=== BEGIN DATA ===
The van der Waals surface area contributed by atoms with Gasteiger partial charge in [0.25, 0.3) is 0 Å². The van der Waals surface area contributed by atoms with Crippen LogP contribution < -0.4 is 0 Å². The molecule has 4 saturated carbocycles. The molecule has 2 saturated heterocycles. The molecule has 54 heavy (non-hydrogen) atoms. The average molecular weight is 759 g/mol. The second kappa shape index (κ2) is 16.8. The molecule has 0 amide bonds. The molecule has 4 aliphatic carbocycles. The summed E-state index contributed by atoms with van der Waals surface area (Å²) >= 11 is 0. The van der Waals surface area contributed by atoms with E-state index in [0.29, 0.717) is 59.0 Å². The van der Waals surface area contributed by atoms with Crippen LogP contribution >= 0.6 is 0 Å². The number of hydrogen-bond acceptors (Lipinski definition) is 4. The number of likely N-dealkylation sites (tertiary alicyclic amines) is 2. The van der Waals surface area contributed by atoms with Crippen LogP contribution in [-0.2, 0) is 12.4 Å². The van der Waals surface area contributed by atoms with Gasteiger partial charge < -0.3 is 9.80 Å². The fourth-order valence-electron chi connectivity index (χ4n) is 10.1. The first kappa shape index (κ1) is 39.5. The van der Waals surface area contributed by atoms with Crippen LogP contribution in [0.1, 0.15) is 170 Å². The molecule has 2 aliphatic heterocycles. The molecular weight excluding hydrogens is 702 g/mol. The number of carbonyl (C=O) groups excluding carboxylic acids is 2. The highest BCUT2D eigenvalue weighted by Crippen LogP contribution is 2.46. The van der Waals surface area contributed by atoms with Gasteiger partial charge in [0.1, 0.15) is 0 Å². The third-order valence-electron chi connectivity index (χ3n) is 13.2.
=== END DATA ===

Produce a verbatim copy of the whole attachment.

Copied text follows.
The van der Waals surface area contributed by atoms with Gasteiger partial charge in [0.25, 0.3) is 0 Å². The van der Waals surface area contributed by atoms with Crippen LogP contribution < -0.4 is 0 Å². The molecule has 4 saturated carbocycles. The molecule has 2 saturated heterocycles. The molecule has 54 heavy (non-hydrogen) atoms. The average molecular weight is 759 g/mol. The second kappa shape index (κ2) is 16.8. The molecule has 0 amide bonds. The molecule has 4 aliphatic carbocycles. The summed E-state index contributed by atoms with van der Waals surface area (Å²) >= 11 is 0. The van der Waals surface area contributed by atoms with E-state index in [0.29, 0.717) is 59.0 Å². The van der Waals surface area contributed by atoms with Crippen LogP contribution >= 0.6 is 0 Å². The number of hydrogen-bond acceptors (Lipinski definition) is 4. The number of likely N-dealkylation sites (tertiary alicyclic amines) is 2. The van der Waals surface area contributed by atoms with Crippen LogP contribution in [-0.2, 0) is 12.4 Å². The van der Waals surface area contributed by atoms with Gasteiger partial charge < -0.3 is 9.80 Å². The fourth-order valence-electron chi connectivity index (χ4n) is 10.1. The first kappa shape index (κ1) is 39.5. The van der Waals surface area contributed by atoms with Crippen LogP contribution in [0.1, 0.15) is 170 Å². The molecule has 2 aliphatic heterocycles. The molecular weight excluding hydrogens is 702 g/mol. The number of carbonyl (C=O) groups excluding carboxylic acids is 2. The highest BCUT2D eigenvalue weighted by Crippen LogP contribution is 2.46. The van der Waals surface area contributed by atoms with Gasteiger partial charge in [0.1, 0.15) is 0 Å². The third-order valence-electron chi connectivity index (χ3n) is 13.2.